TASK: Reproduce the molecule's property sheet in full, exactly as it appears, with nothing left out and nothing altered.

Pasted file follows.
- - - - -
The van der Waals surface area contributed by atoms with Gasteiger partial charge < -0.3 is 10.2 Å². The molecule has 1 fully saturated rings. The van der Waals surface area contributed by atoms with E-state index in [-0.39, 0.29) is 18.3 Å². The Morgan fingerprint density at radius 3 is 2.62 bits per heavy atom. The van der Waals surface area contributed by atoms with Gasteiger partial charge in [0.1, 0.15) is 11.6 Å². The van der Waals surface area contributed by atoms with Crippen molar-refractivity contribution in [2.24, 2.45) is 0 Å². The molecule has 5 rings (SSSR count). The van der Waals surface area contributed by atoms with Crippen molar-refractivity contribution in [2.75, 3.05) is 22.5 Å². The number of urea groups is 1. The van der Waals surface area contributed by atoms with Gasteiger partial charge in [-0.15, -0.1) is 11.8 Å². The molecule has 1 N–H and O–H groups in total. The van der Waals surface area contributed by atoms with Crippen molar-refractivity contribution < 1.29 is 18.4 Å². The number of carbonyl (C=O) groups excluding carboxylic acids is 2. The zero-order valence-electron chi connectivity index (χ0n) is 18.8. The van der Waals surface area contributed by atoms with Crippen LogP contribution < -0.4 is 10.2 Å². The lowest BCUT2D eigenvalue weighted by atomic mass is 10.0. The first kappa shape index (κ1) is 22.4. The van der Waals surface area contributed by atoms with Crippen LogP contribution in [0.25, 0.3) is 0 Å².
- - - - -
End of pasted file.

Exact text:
The van der Waals surface area contributed by atoms with Gasteiger partial charge < -0.3 is 10.2 Å². The molecule has 1 fully saturated rings. The van der Waals surface area contributed by atoms with E-state index in [-0.39, 0.29) is 18.3 Å². The Morgan fingerprint density at radius 3 is 2.62 bits per heavy atom. The van der Waals surface area contributed by atoms with Gasteiger partial charge in [0.1, 0.15) is 11.6 Å². The van der Waals surface area contributed by atoms with Crippen molar-refractivity contribution in [2.24, 2.45) is 0 Å². The molecule has 5 rings (SSSR count). The van der Waals surface area contributed by atoms with Crippen molar-refractivity contribution in [2.75, 3.05) is 22.5 Å². The number of urea groups is 1. The van der Waals surface area contributed by atoms with Gasteiger partial charge in [-0.15, -0.1) is 11.8 Å². The molecule has 1 N–H and O–H groups in total. The van der Waals surface area contributed by atoms with Crippen molar-refractivity contribution < 1.29 is 18.4 Å². The number of carbonyl (C=O) groups excluding carboxylic acids is 2. The zero-order valence-electron chi connectivity index (χ0n) is 18.8. The van der Waals surface area contributed by atoms with Crippen LogP contribution < -0.4 is 10.2 Å². The lowest BCUT2D eigenvalue weighted by atomic mass is 10.0. The first kappa shape index (κ1) is 22.4. The van der Waals surface area contributed by atoms with Crippen LogP contribution in [0.25, 0.3) is 0 Å².